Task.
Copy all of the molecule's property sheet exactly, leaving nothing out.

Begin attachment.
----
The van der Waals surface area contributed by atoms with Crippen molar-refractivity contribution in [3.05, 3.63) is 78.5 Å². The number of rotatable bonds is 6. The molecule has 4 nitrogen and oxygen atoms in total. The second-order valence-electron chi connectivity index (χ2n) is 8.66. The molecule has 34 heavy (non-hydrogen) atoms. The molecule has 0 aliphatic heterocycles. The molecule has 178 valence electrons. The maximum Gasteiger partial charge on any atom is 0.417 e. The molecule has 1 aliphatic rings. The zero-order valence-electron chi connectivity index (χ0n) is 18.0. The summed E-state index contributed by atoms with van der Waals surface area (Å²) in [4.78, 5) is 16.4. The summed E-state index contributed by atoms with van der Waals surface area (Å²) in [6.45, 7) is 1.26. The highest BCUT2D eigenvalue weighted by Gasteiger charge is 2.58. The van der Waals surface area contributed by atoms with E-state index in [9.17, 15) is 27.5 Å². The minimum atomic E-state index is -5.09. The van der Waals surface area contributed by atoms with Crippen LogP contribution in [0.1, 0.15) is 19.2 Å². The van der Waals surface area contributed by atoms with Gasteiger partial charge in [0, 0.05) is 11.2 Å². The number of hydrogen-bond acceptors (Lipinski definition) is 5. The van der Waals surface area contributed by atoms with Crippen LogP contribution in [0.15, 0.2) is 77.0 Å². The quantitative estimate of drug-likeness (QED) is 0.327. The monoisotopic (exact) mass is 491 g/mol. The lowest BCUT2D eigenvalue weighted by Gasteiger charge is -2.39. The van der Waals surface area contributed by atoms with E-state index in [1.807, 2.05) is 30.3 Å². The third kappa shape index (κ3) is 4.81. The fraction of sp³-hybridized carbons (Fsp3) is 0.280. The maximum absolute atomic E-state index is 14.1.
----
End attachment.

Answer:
The van der Waals surface area contributed by atoms with Crippen molar-refractivity contribution in [3.05, 3.63) is 78.5 Å². The number of rotatable bonds is 6. The molecule has 4 nitrogen and oxygen atoms in total. The second-order valence-electron chi connectivity index (χ2n) is 8.66. The molecule has 34 heavy (non-hydrogen) atoms. The molecule has 0 aliphatic heterocycles. The molecule has 178 valence electrons. The maximum Gasteiger partial charge on any atom is 0.417 e. The molecule has 1 aliphatic rings. The zero-order valence-electron chi connectivity index (χ0n) is 18.0. The summed E-state index contributed by atoms with van der Waals surface area (Å²) in [4.78, 5) is 16.4. The summed E-state index contributed by atoms with van der Waals surface area (Å²) in [6.45, 7) is 1.26. The highest BCUT2D eigenvalue weighted by Gasteiger charge is 2.58. The van der Waals surface area contributed by atoms with E-state index in [9.17, 15) is 27.5 Å². The minimum atomic E-state index is -5.09. The van der Waals surface area contributed by atoms with Crippen LogP contribution in [0.1, 0.15) is 19.2 Å². The van der Waals surface area contributed by atoms with Gasteiger partial charge in [0, 0.05) is 11.2 Å². The number of hydrogen-bond acceptors (Lipinski definition) is 5. The van der Waals surface area contributed by atoms with Crippen LogP contribution in [0.15, 0.2) is 77.0 Å². The quantitative estimate of drug-likeness (QED) is 0.327. The monoisotopic (exact) mass is 491 g/mol. The lowest BCUT2D eigenvalue weighted by Gasteiger charge is -2.39. The van der Waals surface area contributed by atoms with E-state index in [1.807, 2.05) is 30.3 Å². The third kappa shape index (κ3) is 4.81. The fraction of sp³-hybridized carbons (Fsp3) is 0.280. The maximum absolute atomic E-state index is 14.1.